image

Figure 5. Effect of hemizygous and homozygous upl3 mutations on trichome branching.

The proportion of trichomes were plotted relative to the number of branches from wild-type and hemizygous and homozygous upl3-1 and upl3-2 leaves. At least 200 trichomes were measured for each line.

Download figure to PowerPoint

The structural similarity between the UPL3 and UPL4 proteins, including the presence of a similar Armadillo repeat region upstream of a closely related HECT domain (Figure 1), suggested initially that this E3 pair might be functionally redundant. However, analysis of a T-DNA mutant bearing an insertion within the UPL4 coding region (and thus likely representing a null-activity allele) suggested otherwise. Homozygous upl4-1 plants revealed no obvious abnormal phenotypes when grown under optimal growth conditions and developed normal trichomes (unpublished data).

upl3 trichomes have an increase in nuclear DNA content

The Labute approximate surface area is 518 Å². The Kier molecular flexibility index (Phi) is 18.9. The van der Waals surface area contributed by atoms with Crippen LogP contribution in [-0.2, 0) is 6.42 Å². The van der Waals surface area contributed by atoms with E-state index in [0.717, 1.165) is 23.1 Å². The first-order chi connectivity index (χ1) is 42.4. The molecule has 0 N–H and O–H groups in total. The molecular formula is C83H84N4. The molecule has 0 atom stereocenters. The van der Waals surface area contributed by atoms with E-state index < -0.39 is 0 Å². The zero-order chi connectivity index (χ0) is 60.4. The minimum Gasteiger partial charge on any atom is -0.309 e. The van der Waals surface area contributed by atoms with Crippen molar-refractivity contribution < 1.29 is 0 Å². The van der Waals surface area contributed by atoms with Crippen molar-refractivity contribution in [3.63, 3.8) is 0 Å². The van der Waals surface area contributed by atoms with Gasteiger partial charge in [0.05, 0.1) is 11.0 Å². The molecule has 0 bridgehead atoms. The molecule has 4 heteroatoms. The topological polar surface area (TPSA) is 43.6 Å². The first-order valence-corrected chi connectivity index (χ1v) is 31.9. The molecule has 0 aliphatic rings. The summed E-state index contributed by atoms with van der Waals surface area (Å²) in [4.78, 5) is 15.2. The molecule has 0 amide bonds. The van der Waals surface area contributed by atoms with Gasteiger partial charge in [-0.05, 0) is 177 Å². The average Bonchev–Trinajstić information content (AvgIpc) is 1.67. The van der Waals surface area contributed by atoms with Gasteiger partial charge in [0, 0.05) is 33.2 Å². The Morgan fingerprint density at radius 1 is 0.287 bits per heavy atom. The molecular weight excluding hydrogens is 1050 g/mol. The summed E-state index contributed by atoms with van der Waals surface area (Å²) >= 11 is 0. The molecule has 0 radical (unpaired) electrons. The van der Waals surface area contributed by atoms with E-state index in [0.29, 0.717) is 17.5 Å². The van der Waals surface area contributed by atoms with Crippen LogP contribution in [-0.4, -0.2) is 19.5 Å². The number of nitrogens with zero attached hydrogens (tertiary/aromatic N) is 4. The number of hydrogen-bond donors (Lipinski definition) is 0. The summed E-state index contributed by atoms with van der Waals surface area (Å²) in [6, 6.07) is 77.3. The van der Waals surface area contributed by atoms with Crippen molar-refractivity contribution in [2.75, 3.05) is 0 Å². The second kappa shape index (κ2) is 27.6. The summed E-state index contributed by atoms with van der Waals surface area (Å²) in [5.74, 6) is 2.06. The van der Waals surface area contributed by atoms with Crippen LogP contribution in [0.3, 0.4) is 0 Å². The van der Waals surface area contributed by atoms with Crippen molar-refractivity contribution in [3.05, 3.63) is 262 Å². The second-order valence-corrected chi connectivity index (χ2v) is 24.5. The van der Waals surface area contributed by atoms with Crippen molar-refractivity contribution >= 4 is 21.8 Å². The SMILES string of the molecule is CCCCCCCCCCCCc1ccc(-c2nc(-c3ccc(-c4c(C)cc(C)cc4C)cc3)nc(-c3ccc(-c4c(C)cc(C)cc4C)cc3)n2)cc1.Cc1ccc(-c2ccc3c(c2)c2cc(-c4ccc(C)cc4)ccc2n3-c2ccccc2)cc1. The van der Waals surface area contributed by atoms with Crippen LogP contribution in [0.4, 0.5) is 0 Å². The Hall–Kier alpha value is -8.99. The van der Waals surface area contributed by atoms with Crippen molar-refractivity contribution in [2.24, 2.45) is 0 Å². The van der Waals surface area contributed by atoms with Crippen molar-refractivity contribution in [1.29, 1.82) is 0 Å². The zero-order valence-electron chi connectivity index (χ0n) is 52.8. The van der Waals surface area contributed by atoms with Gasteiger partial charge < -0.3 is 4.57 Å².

One of the early steps in Arabidopsis trichome differentiation is the initiation of three rounds of DNA endoreplication followed later by one additional round, resulting in trichome nuclei with an average DNA content of 32C. Because some, but not all, trichome-branching mutants affect this increase in ploidy, a link between endoreplication and branching has been proposed (Hulskamp et al., 1994; Melaragno et al., 1993). For example, strong alleles of the gl1 and ttg1 mutations, which fail to produce trichomes, also do not display increased endoreplication in non-differentiated pavement cells, while the gl3 mutant fails to form secondary branches and appears to attenuate endoreplication after the third round, resulting in a DNA content of 16C (Hulskamp et al., 1994). In contrast, mutants that form supernumerary branches such as rastifari (rfi), polycomb (pym), triptychon (try), spindly (spy), and kaktus (kak) often undergo additional rounds of endoreplication, resulting in enlarged trichome nuclei with a DNA content of 64C or more (Perazza et al., 1999). Similarly, tetraploid Arabidopsis, in which all cells presumably have a doubled DNA content, shows increased branching (Perazza et al., 1999).